With a history spanning over three centuries, Saint-Louis’s typical houses, system of quays, street layout, riverbank, and Faidherbe Bridge contribute to the city’s unique identity. The city was once the capital of Senegal and Mauritania and played a predominant cultural and economic role throughout West Africa. Since 2000, the Island of Saint-Louis (Senegal) has been designated as a UNESCO World Heritage property.
The local population has an enduring ambiguous relationship with the city’s colonial-built heritage, due to the absence of endogenous cultural materials in the building construction and its links to memories of a period of enslavement. The growing importance of the economic role of heritage in Saint-Louis through tourism, however, has nurtured greater affirmation of the heritage amongst the local population who increasingly attach importance to its value as an economic resource. Tourism has provided the prospect of establishing a proactive public policy that combines conservation, heritage enhancement, involvement of the local communities and income generation. The heritage challenge concerning the conservation and development of the heritage of Saint-Louis is intertwined with that of inclusive economic development and hinges on the optimal use of resources and development potential of the city's heritage sites. Capacity-building has been an important part in the heritage conservation policy led by the State and municipality with the support of technical and financial partners to create a larger group of technicians capable of addressing conservation needs at the property. As part of the rehabilitation of the territorial assembly by the Walloon Region (2002-2008) a ‘field school’ helped to reclassify over 30 workers and technicians in heritage skills (lime, masonry, painting, roofing, carpentry, ironwork, treatment of termites, design and monitoring of restoration projects). A second initiative, implemented by the Spanish Cooperation, trained almost 100 young people in heritage skills over a two-year period. As a result of the youth rehabilitation programme, some young people have started businesses and others have found jobs in local businesses.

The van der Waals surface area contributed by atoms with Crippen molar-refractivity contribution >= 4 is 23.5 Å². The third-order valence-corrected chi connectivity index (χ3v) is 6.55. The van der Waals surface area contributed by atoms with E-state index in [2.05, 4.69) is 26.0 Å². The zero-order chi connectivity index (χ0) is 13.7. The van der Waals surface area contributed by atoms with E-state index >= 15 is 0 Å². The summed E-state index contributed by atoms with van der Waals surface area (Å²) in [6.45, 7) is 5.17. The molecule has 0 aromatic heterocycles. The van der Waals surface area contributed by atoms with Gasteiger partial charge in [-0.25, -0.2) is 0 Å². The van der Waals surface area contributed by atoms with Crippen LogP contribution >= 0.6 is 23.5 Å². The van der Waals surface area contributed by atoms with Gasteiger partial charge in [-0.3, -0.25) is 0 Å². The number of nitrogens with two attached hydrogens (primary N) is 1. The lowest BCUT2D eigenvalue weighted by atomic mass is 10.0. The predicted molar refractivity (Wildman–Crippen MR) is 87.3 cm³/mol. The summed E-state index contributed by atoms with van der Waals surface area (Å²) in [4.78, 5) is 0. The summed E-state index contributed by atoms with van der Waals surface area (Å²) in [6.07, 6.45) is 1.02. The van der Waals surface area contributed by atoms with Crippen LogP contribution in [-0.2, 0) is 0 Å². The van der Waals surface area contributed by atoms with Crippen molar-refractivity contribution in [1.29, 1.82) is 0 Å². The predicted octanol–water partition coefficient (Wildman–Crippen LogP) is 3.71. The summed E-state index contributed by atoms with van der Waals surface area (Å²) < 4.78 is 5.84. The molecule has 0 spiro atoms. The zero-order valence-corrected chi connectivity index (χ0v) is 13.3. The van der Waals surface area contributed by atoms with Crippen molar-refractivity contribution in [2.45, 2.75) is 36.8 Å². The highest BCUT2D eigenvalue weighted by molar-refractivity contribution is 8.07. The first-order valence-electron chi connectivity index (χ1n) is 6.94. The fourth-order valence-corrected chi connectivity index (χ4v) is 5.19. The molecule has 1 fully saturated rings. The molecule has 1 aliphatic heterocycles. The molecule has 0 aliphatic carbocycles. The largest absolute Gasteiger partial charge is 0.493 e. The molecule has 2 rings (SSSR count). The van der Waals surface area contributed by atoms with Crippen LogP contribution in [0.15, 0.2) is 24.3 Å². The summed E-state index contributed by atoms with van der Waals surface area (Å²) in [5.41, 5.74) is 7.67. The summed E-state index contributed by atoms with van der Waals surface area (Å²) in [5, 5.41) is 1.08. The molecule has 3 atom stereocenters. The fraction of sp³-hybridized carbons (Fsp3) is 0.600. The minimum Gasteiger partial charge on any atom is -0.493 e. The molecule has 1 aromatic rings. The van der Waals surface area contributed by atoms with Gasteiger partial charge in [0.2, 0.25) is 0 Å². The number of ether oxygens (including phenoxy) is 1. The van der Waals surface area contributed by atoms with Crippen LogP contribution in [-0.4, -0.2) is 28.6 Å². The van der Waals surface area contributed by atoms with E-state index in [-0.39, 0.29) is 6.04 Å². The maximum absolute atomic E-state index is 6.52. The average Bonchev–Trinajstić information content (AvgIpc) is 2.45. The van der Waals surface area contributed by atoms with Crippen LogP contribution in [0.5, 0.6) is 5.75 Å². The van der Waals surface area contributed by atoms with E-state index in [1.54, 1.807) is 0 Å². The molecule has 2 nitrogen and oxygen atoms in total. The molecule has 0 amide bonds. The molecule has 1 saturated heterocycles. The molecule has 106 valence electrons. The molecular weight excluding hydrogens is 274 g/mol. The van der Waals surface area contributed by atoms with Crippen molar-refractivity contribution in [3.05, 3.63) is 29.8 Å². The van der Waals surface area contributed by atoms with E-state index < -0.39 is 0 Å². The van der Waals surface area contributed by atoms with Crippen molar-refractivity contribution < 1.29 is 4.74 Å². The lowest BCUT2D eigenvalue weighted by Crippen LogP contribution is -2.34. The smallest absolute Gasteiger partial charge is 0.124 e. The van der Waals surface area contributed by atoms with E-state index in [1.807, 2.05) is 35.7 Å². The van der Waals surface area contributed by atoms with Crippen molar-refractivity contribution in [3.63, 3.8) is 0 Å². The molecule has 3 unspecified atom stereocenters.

Source: Arterial Network, report for Study Area 1